Time Was On My Side
A birthday wish came early for Bill Ruser, an 84-year-old Scottsdale resident. For the past few years, Bill, like some 300,000 other patients in the United States, suffered from aortic valve stenosis – a narrowing of the aortic valve which impairs the heart’s ability to pump blood. However, Bill was one of the lucky ones. In December 2011, he was the first patient in Arizona to undergo a brand new non-surgical heart procedure, the Transcatheter Aortic Valve Replacement (TAVR) with the EdwardsTM SAPIEN Valve. A medical team of about 25 people performed or assisted with the ground-breaking procedure in Scottsdale Healthcare Osborn Medical Center’s newly opened Hybrid OR. Just three days later, on December 25, Bill was able to go home. “This was the best birthday present that I could have ever hoped for,” he said.
Bill’s history of heart disease spanned the past several years and more than six months prior to the heart procedure, the former New York native began experiencing shortness of breath and dizziness in everyday activities. Soon after his symptoms became more pronounced, he learned that his heart-valve opening was pin-sized, instead of quarter-sized. “Unfortunately, aortic stenosis happens with time and age,” says Maulik Shah, MD, cardiologist. “Many of these patients, like Bill, have done a great job taking care of themselves; unfortunately once these symptoms start they can progress very rapidly.”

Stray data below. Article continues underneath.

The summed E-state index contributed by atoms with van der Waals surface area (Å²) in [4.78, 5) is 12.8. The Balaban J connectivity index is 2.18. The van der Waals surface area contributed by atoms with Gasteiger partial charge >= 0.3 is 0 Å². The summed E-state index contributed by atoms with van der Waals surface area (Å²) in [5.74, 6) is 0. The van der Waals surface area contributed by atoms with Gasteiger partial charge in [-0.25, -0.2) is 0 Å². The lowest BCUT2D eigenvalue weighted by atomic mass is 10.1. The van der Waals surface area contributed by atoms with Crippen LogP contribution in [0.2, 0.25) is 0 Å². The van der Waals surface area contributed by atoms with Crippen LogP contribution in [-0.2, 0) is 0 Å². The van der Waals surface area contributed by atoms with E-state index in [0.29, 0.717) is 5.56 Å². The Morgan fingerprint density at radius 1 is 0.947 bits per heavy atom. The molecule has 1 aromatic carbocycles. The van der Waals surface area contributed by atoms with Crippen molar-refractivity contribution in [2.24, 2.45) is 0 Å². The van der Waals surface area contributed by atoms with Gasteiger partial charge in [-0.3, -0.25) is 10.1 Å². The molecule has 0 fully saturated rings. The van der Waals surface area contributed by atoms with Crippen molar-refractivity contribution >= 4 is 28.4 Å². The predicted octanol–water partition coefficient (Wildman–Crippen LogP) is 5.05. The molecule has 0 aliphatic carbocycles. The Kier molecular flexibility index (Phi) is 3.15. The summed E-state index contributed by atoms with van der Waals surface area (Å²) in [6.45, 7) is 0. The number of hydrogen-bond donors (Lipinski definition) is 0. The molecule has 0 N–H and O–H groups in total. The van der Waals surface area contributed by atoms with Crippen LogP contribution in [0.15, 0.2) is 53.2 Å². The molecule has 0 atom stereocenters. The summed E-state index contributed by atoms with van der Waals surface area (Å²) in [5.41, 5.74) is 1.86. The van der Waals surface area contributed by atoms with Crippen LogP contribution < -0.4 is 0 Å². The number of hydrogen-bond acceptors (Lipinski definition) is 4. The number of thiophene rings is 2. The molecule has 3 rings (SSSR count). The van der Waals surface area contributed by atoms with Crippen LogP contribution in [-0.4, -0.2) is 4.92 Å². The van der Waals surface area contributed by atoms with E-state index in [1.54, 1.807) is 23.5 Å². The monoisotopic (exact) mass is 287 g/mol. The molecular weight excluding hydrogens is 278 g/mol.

“We were concerned about Mr. Ruser’s deteriorating condition,” says Bill’s physician, Karen Stark, MD, cardiologist. “We were waiting for this new medical technology and hoping that we would be able to offer it to him.”
And as the saying goes, timing is everything. In November 2011, TAVR received approval from the Federal Drug Administration (FDA). That same month, Scottsdale Healthcare Osborn Medical Center opened its state-of-the-art Hybrid OR. “The Hybrid OR combines the best elements of an operating room with 3D imaging technology needed to perform complex catheterization and surgical procedures all in one place, all at one time,” says Robert Riley, MD, medical director and chairman of cardiovascular surgery at Scottsdale Healthcare. “The FDA approved commercial release of the EdwardsTM SAPIEN Valve the first week in November and Scottsdale Healthcare received word that it was among one of the first sites selected in the United States to offer the life-saving procedure, a week later we had the opening of the Hybrid OR.”
“TAVR works like this,” explains David Rizik, MD, director of the Heart and Vascular Division at Scottsdale Healthcare Shea Medical Center, “during the procedure, the transcatheter heart valve, which is made of bovine (cow) tissue and polyester supported with a stainless-steel mesh frame, is compressed into the end of a thin tube-like catheter. That catheter is inserted into the femoral or groin artery through a small cut in the leg and threaded up through the chest to the diseased valve. The heart valve is released from the catheter and expanded with a balloon and immediately becomes functional.”
Just a few hours after undergoing the breakthrough procedure, Bill was up and walking around, joking with the physicians and nurses. “I couldn’t believe how good I felt! I had the finest physicians and the finest nurses.”
“With approximately 2-7 percent of individuals over the age of 65 afflicted with inoperable aortic stenosis and an aging population, this is a very promising solution,” says Dr. Rizik.
Today, it’s hard to keep up with Bill, who has become a good will ambassador for Scottsdale Healthcare. “I’m back to my active lifestyle which I love,” he says with a broad smile. “I swim and try to walk every day. I feel like the luckiest man alive!”